Fresh, frozen or dried, abalones define delicacy. Between limited distribution, harvest limits and fishing permissions -- almost all abalone fishing is restricted to free-diving -- abalones rank up there with bird's nests and shark fins when it comes to luxury ingredients. Unlike frozen and fresh abalones, you have to braise dried abalones after reconstituting them. You don't want to devalue dried abalones by using sloppy technique or skimping on ingredients, either. To make the most of your find, make the effort to procure some Chinese superior broth and huangjiu rice wine to bring the abalones to the apex of flavor.
Place the dried abalones in a food container and cover them with a few inches of fish stock or dashi. Reconstitute the abalones for three days in the refrigerator, changing the stock out once a day.
Drain the abalones and discard the stock. Scrub the crevices and the folds along the side of the abalones under cool running water using a nylon brush, then use your fingers to clean away any remaining grit.
Slice through the membrane that encircles the abalones and connects the hanging, greenish viscera and intestines to them. Discard the intestines and viscera.
Blanch the abalones for 15 minutes in equal parts dry white wine and water. Rinse the abalones under cold running water for a few minutes.
Place the abalones in a heavy-bottomed stockpot or Dutch oven. Add enough rice wine and superior broth -- in equal parts -- to cover the abalones by a few inches.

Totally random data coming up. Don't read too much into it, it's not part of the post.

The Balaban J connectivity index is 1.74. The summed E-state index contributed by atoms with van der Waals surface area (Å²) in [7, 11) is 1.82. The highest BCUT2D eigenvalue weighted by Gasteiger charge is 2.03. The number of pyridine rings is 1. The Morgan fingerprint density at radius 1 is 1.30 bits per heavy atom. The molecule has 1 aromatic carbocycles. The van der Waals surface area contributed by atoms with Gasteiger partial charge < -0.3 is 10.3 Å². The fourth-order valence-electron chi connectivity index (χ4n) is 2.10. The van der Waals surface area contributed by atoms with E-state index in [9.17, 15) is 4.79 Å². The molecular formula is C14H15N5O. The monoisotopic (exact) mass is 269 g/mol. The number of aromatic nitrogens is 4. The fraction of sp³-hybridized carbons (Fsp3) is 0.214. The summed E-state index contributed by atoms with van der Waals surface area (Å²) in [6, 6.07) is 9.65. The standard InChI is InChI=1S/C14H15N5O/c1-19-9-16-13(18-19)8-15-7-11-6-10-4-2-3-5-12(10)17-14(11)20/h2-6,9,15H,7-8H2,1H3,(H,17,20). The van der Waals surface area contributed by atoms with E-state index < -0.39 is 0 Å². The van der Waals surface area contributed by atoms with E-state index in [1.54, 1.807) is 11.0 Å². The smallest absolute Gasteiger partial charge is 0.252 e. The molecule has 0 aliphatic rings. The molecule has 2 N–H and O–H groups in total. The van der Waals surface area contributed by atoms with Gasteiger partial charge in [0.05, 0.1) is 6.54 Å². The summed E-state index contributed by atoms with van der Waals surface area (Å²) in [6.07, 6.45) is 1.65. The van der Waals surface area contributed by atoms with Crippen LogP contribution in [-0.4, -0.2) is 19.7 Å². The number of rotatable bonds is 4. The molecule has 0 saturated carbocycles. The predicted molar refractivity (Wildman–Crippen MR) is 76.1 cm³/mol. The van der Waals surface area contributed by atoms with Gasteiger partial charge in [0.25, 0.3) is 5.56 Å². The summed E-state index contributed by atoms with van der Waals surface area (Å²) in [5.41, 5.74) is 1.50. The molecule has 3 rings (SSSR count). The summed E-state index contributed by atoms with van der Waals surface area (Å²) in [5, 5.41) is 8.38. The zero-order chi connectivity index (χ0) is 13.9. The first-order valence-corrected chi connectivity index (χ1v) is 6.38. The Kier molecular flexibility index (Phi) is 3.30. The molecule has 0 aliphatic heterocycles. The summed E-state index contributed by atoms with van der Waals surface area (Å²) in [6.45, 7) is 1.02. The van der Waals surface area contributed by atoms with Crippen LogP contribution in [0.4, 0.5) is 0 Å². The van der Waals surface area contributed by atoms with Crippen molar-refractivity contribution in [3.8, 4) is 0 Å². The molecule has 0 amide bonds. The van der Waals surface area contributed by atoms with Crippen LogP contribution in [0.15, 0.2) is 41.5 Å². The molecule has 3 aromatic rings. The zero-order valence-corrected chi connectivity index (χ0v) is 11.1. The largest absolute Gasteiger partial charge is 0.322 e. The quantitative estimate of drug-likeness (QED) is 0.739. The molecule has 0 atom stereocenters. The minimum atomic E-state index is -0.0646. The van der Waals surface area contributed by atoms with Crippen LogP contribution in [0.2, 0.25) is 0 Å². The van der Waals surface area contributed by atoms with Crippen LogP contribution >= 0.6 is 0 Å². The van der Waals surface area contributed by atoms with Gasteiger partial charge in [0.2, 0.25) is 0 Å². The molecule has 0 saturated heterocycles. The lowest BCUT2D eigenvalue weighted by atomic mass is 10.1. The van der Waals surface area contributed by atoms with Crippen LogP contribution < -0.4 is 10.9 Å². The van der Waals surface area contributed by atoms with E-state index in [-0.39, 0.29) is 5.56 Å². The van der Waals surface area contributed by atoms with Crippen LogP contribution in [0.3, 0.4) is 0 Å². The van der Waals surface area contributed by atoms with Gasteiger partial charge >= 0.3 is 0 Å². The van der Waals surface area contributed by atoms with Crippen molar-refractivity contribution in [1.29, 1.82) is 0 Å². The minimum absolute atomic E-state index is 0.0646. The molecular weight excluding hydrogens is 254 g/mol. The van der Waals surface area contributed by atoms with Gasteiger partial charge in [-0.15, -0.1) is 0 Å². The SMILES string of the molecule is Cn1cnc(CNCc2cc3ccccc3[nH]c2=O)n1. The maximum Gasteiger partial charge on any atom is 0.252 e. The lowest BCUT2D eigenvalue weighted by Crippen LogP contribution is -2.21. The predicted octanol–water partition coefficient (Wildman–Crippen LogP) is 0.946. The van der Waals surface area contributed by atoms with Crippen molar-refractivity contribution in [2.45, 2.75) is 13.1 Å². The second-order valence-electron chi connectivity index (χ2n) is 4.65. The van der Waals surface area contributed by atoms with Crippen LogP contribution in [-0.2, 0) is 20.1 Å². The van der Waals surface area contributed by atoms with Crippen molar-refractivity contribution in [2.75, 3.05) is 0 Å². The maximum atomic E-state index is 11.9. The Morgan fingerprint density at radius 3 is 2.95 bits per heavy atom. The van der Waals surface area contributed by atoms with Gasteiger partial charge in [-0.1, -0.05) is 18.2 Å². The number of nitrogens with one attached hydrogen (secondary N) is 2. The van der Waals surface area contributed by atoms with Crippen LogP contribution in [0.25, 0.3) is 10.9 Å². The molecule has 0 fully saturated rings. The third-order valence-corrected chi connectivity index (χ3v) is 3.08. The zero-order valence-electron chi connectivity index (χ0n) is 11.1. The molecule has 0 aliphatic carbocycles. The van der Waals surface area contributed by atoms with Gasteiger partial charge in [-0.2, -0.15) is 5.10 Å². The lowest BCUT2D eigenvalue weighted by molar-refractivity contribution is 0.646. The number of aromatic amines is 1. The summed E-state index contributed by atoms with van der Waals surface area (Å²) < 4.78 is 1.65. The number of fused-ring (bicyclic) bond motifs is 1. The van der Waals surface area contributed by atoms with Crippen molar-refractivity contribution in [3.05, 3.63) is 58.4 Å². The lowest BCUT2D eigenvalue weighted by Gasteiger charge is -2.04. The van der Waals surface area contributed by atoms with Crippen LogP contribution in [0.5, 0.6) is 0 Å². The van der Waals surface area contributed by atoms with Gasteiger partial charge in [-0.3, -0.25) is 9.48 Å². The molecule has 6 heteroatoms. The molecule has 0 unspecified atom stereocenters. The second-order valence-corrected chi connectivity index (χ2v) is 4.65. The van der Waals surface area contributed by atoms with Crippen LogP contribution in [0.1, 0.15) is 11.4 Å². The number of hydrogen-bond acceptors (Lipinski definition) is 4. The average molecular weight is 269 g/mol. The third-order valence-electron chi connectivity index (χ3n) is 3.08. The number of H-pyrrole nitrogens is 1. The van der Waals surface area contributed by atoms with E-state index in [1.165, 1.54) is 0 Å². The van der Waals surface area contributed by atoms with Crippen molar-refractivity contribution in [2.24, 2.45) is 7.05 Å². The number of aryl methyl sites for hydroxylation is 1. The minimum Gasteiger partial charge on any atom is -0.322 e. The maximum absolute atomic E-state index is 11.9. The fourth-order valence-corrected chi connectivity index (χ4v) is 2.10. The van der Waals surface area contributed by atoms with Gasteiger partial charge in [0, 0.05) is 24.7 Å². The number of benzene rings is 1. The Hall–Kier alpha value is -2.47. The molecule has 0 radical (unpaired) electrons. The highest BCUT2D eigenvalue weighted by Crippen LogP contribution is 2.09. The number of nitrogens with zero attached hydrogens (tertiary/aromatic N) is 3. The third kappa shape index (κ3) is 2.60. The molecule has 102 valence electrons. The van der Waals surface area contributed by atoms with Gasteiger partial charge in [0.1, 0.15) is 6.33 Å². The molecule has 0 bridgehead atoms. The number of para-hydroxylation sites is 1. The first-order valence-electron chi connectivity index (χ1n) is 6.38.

Season the broth with about 1/2 teaspoon of kosher salt per cup.
Add about 1/2 cup of rice vinegar to the broth to help tenderize the abalones.
Add aromatics to the broth. Star anise, chili peppers, lemongrass, Szechuan peppercorns, garlic and ginger all work with abalones. Place the pot on the stove and adjust the heat so the broth barely simmers, or around 180 degrees Fahrenheit.
Simmer the abalones until tender, 8 to 10 hours for a palm-sized abalones. Tender, fully-cooked abalones still have a springy feel to them, like the cartilage at the tip of your nose, but you can still cut them with the side of a fork.
Take the abalones out of the broth and set them aside. Take the aromatics out of the broth.
Season the broth to taste with soy sauce or salt and bring it to a strong simmer. Simmer the sauce until it reduces and coats the back of a spoon, about 20 minutes.
Add finishing ingredients to the sauce, such as freshly chopped coriander, enoki mushrooms, sesame oil and freshly squeezed lemon juice. Return the abalones to the sauce.
Simmer the abalones until heated through, 5 to 10 minutes. Serve the abalones with the sauce.
How to Cook Middle Neck Clams
How to Cook Prime Rib Bones in a Slow ...
How to Boil Conch in the Shell
How Do I Cook Pork Spine?
How to Make Clam Sauce With Chopped ...
How to Make Soup Out of Pulp From ...
How to Cook Beef Bones for Stock in the ...
How to Cook Bone-In Pork Strips in the ...
How Long Can You Cook Beef Ribs at 300 ...
How to Clean Soft-Shell Clams (Steamers)
How to Make Fresh Clam Sauce
Should You Bake Barbecue Ribs Uncovered ...
How to Cook Beans & Soup Bones in a ...
How to Cook Dried Chickpeas Without a ...
How to Cook Dry Chanterelles
How to Cook Balatong
How to Cook the Neck of a Deer
What Is Ratio for Cornstarch & Water to ...
Homemade Cream of Mushroom Soup Recipe
How to Slow Cook Brisket With Brown ...
- Superior broth consists of chicken broth, pork broth and Jinhua ham broth that was made simultaneously in the same pot. You can find superior broth and shaoxing or huangjiu wine (also spelled "angciu") at Asian markets -- probably the same one you found dried abalones.
A.J. Andrews' work has appeared in Food and Wine, Fricote and "BBC Good Food." He lives in Europe where he bakes with wild yeast, milks goats for cheese and prepares for the Court of Master Sommeliers level II exam. Andrews received formal training at Le Cordon Bleu.